Thursday, January 24, 2013

Getting Organized

I jumped into ETMOOC without much preparation. So now I am going back and thinking things through. 

What do I want from this experience?
* I am hoping this will push me to try out some new things - to push myself to put myself out there.

Some years ago I was involved in teaching philosophy for children. One of the notions we tried to get across was that once an idea is put out there, it is there to be examined. A disagreement, a building on it, can be done by anyone including yourself. Funny how as teachers we often ask students to do things we don't ask of ourselves. So I will have to put my ideas out there - to be examined, critiqued, and expanded upon. And be willing to examine them myself and, after thought, may retract or change them. It's not only OK to do this - this is the path to growth.

* I have been toying with blogging for a number of years and have wanted to do more reflective blogging. I get started and then peter out. I hope this will push me to write and reflect more, both on my own ideas and those of others - getting inspiration and seeing where it takes me.

In terms of technology -
  • I want to use twitter more, both as a contributor and consumer.
  • I want to explore curation tools I have not yet used - storify, livebinders - how to keep this flow of information and ideas organized...
* I want to make more connections with educators who are thinking about the changes needed in education. How can we make those changes real (and not just grumble about the current situation).

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Some thoughts on curation.

I have been a long time user of delicious and then diigo. I really appreciate social bookmarking because I can easily re-find articles, sites etc. that I save. I can also create lists of links on a specific tag or tag bundle and embed them on a web page
http://www.diigo.com/tools/linkrolls

e.g.




This is one way to supply links on a specific topic.

I have played with Pinterest. While I like the visual aspect, topic curation can get unwieldy, especially as more and more sites are added. What seemed like a good way to organize at first may have to evolve. The advantage of social bookmarking is that the multiple tags allow you to sort in multiple ways.

I have also been using Scoop.it. Again - it creates a nice visual artifact. If you are not tagging large quantities or sites on a specific topic (e.g. favourite reads on digital storytelling  http://www.scoop.it/t/digitalstories/ ) this is a nice tool. I have used this when giving workshops. However, I discovered that you can only have 5 topics with the free version, so that really limits its use.

I'll be exploring other possibilities and share my reactions. The amount of information being shared through etmooc is massive. I need to keep organized.

4 comments:

  1. I really appreciated your comment that we often ask students to do things which we wouldn't really try ourselves. I also admire your desire to put it out there.
    One of the technology tools you mentioned wanting to try is livebinders.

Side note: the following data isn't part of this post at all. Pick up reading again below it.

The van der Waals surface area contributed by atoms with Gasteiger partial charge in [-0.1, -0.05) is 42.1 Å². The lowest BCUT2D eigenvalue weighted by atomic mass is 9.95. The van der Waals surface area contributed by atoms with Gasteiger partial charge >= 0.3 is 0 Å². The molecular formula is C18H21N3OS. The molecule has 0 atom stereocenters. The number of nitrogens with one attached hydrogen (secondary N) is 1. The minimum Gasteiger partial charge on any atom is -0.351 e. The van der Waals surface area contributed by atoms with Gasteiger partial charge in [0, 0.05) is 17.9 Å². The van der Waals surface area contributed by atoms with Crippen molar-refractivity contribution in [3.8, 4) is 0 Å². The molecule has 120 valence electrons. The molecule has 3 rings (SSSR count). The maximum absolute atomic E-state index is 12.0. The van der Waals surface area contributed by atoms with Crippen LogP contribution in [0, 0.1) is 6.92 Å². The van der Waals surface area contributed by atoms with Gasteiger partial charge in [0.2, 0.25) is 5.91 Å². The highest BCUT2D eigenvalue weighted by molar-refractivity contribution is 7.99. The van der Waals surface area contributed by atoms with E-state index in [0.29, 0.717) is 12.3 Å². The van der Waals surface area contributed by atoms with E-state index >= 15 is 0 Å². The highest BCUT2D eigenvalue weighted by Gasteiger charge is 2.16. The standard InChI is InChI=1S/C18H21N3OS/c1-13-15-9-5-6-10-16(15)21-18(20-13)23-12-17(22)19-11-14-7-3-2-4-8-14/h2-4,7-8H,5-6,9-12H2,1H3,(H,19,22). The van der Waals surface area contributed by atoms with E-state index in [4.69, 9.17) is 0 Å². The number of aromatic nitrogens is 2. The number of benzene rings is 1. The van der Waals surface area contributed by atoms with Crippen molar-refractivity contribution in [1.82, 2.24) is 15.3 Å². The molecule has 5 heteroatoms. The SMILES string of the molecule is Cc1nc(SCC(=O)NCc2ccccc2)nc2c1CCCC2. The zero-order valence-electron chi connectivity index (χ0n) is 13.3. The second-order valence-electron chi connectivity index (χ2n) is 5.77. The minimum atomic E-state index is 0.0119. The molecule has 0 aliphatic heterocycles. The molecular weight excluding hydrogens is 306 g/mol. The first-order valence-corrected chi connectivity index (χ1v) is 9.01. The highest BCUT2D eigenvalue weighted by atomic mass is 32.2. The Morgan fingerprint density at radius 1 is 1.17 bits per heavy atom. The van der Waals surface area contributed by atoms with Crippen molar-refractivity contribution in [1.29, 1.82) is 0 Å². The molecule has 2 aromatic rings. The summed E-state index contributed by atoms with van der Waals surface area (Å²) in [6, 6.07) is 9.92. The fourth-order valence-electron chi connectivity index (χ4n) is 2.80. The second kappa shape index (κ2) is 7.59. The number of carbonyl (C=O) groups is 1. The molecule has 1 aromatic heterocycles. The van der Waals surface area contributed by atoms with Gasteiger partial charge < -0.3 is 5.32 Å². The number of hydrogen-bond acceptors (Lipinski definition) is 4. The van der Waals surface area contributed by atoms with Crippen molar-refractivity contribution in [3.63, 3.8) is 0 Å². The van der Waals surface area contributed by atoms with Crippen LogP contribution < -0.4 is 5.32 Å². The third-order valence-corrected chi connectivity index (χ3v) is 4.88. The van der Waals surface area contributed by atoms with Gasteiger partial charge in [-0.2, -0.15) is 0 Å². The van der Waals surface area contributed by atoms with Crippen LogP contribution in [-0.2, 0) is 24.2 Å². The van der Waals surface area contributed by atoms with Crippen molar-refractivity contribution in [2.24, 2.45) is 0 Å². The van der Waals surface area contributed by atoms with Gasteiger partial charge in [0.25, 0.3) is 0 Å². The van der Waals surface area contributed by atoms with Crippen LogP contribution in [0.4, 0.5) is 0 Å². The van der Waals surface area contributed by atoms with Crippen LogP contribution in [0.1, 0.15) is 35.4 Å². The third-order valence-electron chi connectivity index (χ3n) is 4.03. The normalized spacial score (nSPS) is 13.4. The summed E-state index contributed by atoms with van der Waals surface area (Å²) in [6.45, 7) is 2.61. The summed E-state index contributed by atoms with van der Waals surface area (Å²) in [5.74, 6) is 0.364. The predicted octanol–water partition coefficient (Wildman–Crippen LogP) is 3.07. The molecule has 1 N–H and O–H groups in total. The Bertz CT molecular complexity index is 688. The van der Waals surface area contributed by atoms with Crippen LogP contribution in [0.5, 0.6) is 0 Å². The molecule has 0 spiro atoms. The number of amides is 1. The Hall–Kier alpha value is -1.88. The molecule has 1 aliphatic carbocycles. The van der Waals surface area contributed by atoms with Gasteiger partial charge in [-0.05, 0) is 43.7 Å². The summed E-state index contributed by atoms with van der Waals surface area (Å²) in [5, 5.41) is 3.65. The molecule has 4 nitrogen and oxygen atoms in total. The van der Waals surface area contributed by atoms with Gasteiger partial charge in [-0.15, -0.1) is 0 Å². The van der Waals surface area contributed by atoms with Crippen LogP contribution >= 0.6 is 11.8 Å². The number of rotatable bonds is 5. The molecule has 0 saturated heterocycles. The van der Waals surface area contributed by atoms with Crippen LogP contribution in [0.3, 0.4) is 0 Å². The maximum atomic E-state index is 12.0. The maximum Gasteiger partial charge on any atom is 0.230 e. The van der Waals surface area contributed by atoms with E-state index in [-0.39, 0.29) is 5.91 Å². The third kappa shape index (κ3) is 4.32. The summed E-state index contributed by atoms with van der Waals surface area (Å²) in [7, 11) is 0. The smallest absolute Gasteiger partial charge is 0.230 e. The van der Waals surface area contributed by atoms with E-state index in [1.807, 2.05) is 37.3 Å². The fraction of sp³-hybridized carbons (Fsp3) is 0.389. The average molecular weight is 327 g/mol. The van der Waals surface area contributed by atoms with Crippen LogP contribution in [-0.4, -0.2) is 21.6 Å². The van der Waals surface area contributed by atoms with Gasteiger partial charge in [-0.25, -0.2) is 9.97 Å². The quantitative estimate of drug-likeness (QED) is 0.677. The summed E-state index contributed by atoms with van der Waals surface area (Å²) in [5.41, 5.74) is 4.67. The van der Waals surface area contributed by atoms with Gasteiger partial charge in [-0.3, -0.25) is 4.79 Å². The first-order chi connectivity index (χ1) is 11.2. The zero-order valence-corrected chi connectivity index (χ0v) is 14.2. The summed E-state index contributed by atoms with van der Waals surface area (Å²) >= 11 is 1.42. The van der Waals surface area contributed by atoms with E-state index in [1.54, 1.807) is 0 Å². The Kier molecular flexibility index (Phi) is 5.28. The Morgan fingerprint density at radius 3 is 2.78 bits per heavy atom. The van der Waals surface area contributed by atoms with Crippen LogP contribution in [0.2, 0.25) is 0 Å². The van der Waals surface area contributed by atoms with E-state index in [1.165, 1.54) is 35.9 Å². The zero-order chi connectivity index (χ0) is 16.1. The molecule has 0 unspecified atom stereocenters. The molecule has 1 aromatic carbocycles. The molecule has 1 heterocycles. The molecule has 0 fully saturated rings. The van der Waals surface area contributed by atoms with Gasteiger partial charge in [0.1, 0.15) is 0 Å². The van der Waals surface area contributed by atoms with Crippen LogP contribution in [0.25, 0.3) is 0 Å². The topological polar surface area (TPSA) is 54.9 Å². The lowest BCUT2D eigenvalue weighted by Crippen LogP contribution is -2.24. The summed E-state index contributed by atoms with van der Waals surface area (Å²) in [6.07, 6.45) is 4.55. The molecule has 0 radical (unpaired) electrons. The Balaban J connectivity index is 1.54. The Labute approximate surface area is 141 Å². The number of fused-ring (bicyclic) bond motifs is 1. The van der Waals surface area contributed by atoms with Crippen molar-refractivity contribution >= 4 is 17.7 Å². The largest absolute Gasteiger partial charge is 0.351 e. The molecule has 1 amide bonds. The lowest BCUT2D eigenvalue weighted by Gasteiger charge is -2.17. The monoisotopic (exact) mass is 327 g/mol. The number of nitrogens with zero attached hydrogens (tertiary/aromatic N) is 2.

Since September I have started to share live binders with my students. I appreciate that I can create a living document which I can share with students, that will automatically be updated (verses handouts which become obsolete).I created a binder on high school counselling apps and often access this during a session with a student in order to make quick recommendations, with out the hassle of looking up each site.
    http://www.livebinders.com/play/play?id=599675&backurl=/shelf/my"
    I do find however that the more precise a person is when labeling and sorting their live binder the more useful that binder becomes (kind of like your files in your desk).
    Thanks for the info you share on Scoop it and My Diigo. I’ll have to try out those sites.

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  2. I was glad to hear you were involved in Philosophy for Children, as that is something I'm very interested in but haven't done much with yet. I loved your reflections about it. Are you still doing anything with P4C? What were you doing?

    I agree with your thoughts about social curation getting unwieldy. That's why I've done some stuff on Learnist instead of Pinterest, e.g. It asks you to really think about how to *teach* something to someone, step by step, so you think about the order in which you present things. It helped me think about the best resources on a topic, and how to present them (rather than just collecting everything I found useful, which I think is too much!). Then I use Diigo for the "everything I've found useful" stuff. That is, I've just started using Diigo...my collection is small as yet!

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  3. @Christina Hendricks I taught in a private elementary school both P4C and technology. Unfortunately they cut the P4C programme (this goes back more than 15 years ago). A good friend of mine was very active in P4C for many years and trained me.

    I'll have to look at Learnist. I have been reluctant to go to yet one more place - but I guess that is part of the journey.

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  4. I relate to your thought on your students, and I feel that participating in Etmooc is a good way of putting ourselves outside our comfort zone, and becoming a visible learner - it seems easier to learn on your own than to do so in full view. I, too, jumped in with no preparation, which is creating some problems now!

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